## Another Definite Integral

My students claimed they were doing a calculation that required

$\int_{-\infty}^\infty e^{-x^4}dx$.

I’m not sure what physical situation brought up such a question, but we can find the answer anyway. Let’s kill infinity birds with one stone by evaluating

$\int_{0}^\infty x^{\alpha} e^{-x^\beta} dx$.

and treating my students’ problem as a special case.

First define the gamma function by

$\Gamma(n) \equiv \int_0^\infty t^{n-1}e^{-t}dt$.

I have never understood why $\Gamma(n)$ involves $(n-1)$ as the power of $t$, rather than just $n$. It makes even less sense when you consider $\Gamma(n) = (n-1)!$ for natural numbers $n$.

In the definition of the gamma function, make the substitution

$t = x^\beta, t^{n-1} = x^{\beta n-\beta}, dt = \beta x^{\beta-1}$

$\begin{array}{rcl}\Gamma(n) & = & \int_0^\infty x^{\beta n-\beta}e^{-x^\beta}\beta x^{\beta-1}dx \\ { } & = & \int_0^\infty x^{n\beta-1}e^{-x^\beta}dx\end{array}$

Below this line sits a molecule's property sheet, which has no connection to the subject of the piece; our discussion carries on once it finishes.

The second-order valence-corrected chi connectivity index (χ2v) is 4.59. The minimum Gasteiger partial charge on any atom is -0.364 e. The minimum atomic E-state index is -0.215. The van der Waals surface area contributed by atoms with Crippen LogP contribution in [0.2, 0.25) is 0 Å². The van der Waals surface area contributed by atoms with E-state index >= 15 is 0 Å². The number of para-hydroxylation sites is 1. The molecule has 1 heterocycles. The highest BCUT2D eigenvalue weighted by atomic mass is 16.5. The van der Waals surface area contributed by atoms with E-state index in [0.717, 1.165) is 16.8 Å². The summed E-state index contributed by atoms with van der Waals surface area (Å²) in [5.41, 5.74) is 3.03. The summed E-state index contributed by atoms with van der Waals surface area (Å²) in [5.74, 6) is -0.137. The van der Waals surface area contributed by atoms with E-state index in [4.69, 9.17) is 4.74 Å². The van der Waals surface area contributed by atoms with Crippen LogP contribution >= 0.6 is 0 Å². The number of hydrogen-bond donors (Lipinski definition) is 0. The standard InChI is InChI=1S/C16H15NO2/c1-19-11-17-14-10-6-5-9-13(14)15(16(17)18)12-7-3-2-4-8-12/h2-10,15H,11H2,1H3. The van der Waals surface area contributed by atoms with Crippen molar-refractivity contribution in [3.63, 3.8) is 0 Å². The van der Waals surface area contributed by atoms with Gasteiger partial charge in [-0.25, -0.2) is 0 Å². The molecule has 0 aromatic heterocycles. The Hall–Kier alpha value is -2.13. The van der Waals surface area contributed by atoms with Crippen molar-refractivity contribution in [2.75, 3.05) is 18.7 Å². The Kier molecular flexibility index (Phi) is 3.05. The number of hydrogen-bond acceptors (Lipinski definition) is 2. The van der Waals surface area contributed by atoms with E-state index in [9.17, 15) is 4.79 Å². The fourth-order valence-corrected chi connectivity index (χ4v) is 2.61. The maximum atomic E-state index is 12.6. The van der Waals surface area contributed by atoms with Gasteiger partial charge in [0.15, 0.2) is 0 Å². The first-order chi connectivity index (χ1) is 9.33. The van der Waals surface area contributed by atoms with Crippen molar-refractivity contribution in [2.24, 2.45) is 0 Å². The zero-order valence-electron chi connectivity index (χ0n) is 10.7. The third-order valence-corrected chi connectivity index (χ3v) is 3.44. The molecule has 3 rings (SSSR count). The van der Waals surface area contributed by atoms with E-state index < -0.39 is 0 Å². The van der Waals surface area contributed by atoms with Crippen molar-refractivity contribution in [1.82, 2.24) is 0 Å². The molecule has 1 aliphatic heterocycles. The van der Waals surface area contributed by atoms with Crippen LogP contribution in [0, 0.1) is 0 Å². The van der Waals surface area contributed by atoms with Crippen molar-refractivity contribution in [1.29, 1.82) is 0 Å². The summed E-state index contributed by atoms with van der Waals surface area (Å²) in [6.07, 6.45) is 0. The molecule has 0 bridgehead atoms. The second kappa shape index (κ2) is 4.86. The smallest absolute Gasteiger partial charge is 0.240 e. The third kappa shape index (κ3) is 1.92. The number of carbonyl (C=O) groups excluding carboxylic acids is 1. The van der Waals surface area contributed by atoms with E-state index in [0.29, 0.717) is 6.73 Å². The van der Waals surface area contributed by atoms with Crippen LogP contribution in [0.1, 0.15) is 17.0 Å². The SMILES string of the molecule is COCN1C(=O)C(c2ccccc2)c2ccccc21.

We can choose whatever we want for $n$, as long as we think we can find $\Gamma(n)$. So let’s turn this into the original problem by substituting

$\begin{array}{rcl}n\beta-1 & = & \alpha \\ n & = & \frac{\alpha+1}{\beta} \end{array}$

Putting it all together:

$\frac{1}{\beta}\Gamma\left(\frac{\alpha+1}{\beta}\right) = \int_0^\infty x^\alpha e^{-x^\beta}dx$.

So we understand these seemingly-more-complicated definite integrals equally as well as we understand the gamma function.

For the special case my students were interested in, which has $\alpha = 0, \beta = 4$, the integral goes from $-\infty$ to $\infty$, so we need to multiply by two to get

$\int_{-\infty}^{\infty} e^{-x^4}dx = \frac{1}{2}\Gamma(1/4)$.

A computer tells me this evaluates to about 1.8.